Cannabis has long been used in medicine. Now U.S. scientists have found that the plant can also contribute in the fight against coronavirus. Its ingredients can serve as protection against COVID-19.
Cannabis in the Fight Against COVID-19
The next potential breakthrough in fighting COVID-19 comes not from Big Pharma, but from the hemp plant. Researchers at Oregon State University (OSU) have found that two cannabis compounds can stop the spread of viruses in the human body.
The scientists extracted two compounds from the hemp plant – cannabigerolic acid (CBGA) and cannabidiolic acid (CBDA) – and concluded that the spike protein they affect is the same target used in COVID-19 vaccines.
The two compounds are precursors to CBG and CBD, which are widely legal and available to consumers. CBG and CBD cannabis oils as well as extracts are commonly used to treat anxiety, sleep disorders, epilepsy and a variety of other conditions. Study author Richard van Breemen of Oregon State University emphasized CBGA and CBDA are “not controlled substances like THC, the psychoactive ingredient in marijuana, and have a good safety profile in humans.” The researcher added that these compounds can be taken orally and have the potential to both prevent and treat coronavirus infection.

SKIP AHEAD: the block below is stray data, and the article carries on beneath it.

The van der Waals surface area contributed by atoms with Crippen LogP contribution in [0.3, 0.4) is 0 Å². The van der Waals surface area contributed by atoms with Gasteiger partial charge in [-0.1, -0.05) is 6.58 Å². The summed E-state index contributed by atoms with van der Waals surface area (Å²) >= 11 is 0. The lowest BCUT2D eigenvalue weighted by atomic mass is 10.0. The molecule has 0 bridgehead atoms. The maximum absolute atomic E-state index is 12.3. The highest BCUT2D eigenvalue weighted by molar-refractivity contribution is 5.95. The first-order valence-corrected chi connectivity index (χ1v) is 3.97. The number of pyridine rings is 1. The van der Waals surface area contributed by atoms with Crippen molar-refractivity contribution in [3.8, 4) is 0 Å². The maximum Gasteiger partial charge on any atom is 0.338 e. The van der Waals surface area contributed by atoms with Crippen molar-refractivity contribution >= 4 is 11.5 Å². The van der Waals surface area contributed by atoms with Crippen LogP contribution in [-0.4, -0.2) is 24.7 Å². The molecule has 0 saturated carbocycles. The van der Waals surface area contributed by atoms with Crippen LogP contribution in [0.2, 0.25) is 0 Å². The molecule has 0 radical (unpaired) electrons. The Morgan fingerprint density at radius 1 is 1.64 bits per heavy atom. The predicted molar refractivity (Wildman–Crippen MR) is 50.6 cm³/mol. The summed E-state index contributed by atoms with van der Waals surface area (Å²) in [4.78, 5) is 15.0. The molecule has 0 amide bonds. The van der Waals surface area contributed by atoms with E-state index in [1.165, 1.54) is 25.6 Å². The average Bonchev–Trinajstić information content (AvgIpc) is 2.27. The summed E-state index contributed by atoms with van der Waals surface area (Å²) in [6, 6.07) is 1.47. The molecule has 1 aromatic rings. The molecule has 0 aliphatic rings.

The research findings were published in the medical journal Journal of Nature Products. However, scientists still have a long way to go before doctors will prescribe hemp oil. The study did find that CBGA and CBDA were effective against both the alpha and beta variants of the coronavirus. However, these were performed on human cells in a laboratory and not on real human subjects.
The scientists anticipate that these hemp compounds may be used with vaccines in the future to create a “much more challenging environment” for COVID-19. One of the main criticisms of current vaccines is that they use the original spike protein of the virus as an antigen, which means that variants with new spike protein mutations are more likely to evade the protection of the vaccine, van Breemen said. In contrast, the researcher pointed out, CBDA and CBGA were effective against the two SARS-CoV-2 variants studied. The scientists hope this trend will extend to other existing and future variants.